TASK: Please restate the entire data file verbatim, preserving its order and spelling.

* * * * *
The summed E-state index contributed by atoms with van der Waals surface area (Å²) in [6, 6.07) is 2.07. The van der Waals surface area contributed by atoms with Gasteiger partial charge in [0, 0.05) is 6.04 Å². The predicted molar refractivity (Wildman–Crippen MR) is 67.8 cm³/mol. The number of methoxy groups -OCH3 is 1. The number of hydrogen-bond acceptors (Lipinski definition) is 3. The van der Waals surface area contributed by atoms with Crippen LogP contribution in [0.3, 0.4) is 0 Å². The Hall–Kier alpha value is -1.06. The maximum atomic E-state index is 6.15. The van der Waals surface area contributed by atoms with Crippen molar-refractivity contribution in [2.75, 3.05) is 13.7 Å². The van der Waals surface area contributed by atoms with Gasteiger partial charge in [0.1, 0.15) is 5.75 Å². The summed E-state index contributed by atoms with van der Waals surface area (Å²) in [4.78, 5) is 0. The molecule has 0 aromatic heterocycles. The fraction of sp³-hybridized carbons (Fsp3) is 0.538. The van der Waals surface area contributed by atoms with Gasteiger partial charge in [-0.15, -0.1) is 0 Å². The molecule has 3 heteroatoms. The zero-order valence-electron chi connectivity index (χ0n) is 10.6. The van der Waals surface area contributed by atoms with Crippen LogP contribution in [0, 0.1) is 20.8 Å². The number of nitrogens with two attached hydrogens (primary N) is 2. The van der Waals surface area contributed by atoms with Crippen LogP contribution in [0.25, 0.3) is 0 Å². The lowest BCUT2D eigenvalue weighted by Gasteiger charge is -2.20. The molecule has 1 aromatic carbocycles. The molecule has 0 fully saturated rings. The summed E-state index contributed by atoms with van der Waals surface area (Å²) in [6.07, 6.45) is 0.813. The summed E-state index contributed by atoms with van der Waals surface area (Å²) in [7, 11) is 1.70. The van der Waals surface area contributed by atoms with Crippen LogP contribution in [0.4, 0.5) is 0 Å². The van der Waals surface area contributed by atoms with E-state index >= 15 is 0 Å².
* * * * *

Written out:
The summed E-state index contributed by atoms with van der Waals surface area (Å²) in [6, 6.07) is 2.07. The van der Waals surface area contributed by atoms with Gasteiger partial charge in [0, 0.05) is 6.04 Å². The predicted molar refractivity (Wildman–Crippen MR) is 67.8 cm³/mol. The number of methoxy groups -OCH3 is 1. The number of hydrogen-bond acceptors (Lipinski definition) is 3. The van der Waals surface area contributed by atoms with Crippen LogP contribution in [0.3, 0.4) is 0 Å². The Hall–Kier alpha value is -1.06. The maximum atomic E-state index is 6.15. The van der Waals surface area contributed by atoms with Crippen molar-refractivity contribution in [2.75, 3.05) is 13.7 Å². The van der Waals surface area contributed by atoms with Gasteiger partial charge in [0.1, 0.15) is 5.75 Å². The summed E-state index contributed by atoms with van der Waals surface area (Å²) in [4.78, 5) is 0. The molecule has 0 aromatic heterocycles. The fraction of sp³-hybridized carbons (Fsp3) is 0.538. The van der Waals surface area contributed by atoms with Gasteiger partial charge in [-0.15, -0.1) is 0 Å². The molecule has 3 heteroatoms. The zero-order valence-electron chi connectivity index (χ0n) is 10.6. The van der Waals surface area contributed by atoms with Crippen LogP contribution in [0, 0.1) is 20.8 Å². The number of nitrogens with two attached hydrogens (primary N) is 2. The van der Waals surface area contributed by atoms with Crippen LogP contribution in [0.25, 0.3) is 0 Å². The lowest BCUT2D eigenvalue weighted by Gasteiger charge is -2.20. The molecule has 1 aromatic carbocycles. The molecule has 0 fully saturated rings. The summed E-state index contributed by atoms with van der Waals surface area (Å²) in [6.07, 6.45) is 0.813. The summed E-state index contributed by atoms with van der Waals surface area (Å²) in [7, 11) is 1.70. The van der Waals surface area contributed by atoms with Crippen LogP contribution in [0.4, 0.5) is 0 Å². The van der Waals surface area contributed by atoms with E-state index >= 15 is 0 Å².